When I review papers for journals, I often find myself facing something of a tension between two competing motives. On the one hand, I’d like to evaluate each manuscript as an independent contribution to the scientific literature–i.e., without having to worry about how the manuscript stacks up against other potential manuscripts I could be reading. The rationale being that the plausibility of the findings reported in a manuscript shouldn’t really depend on what else is being published in the same journal, or in the field as a whole: if there are methodological problems that threaten the conclusions, they shouldn’t become magically more or less problematic just because some other manuscript has (or doesn’t have) gaping holes. Reviewing should simply be a matter of documenting one’s major concerns and suggestions and sending them back to the Editor for infallible judgment.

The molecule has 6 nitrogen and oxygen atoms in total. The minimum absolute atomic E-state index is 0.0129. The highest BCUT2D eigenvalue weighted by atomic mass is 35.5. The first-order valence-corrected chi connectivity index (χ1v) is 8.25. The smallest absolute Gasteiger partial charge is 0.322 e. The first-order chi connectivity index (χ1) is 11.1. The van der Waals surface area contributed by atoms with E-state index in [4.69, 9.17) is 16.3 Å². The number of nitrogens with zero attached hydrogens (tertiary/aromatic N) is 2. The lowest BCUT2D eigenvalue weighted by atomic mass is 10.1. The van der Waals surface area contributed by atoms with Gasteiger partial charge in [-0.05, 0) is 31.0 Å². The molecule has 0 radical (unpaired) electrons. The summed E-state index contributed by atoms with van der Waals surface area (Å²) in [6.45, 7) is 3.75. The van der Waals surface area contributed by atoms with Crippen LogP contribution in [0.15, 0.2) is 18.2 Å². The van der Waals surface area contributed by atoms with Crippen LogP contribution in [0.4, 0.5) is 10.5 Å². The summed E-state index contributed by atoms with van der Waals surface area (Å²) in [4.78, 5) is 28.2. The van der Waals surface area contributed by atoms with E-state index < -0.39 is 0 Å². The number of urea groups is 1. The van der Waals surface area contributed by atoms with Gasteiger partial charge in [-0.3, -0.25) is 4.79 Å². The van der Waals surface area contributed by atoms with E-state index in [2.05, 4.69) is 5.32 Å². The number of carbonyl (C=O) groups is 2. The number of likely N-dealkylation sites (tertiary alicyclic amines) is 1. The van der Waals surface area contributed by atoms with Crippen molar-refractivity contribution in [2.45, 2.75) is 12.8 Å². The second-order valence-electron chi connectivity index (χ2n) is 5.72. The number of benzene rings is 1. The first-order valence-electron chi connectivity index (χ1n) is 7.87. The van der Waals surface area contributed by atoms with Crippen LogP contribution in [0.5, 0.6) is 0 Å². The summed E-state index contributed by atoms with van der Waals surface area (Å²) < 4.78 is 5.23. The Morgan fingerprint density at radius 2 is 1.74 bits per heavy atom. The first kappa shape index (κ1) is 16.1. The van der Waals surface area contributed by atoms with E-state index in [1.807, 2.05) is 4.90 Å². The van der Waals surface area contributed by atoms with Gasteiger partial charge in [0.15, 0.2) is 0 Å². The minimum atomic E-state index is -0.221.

The trouble with this idea is that if you’re of a fairly critical bent, you probably don’t believe the majority of the findings reported in the manuscripts sent to you to review. Empirically, this actually appears to be the right attitude to hold, because as a good deal of careful work by biostatisticians like John Ioannidis shows, most published research findings are false, and most true associations are inflated. So, in some ideal world, where the job of a reviewer is simply to assess the likelihood that the findings reported in a paper provide an accurate representation of reality, and/or to identify ways of bringing those findings closer in line with reality, skepticism is the appropriate default attitude. Meaning, if you keep the question “why don’t I believe these results?” firmly in mind as you read through a paper and write your review, you probably aren’t going to go wrong all that often.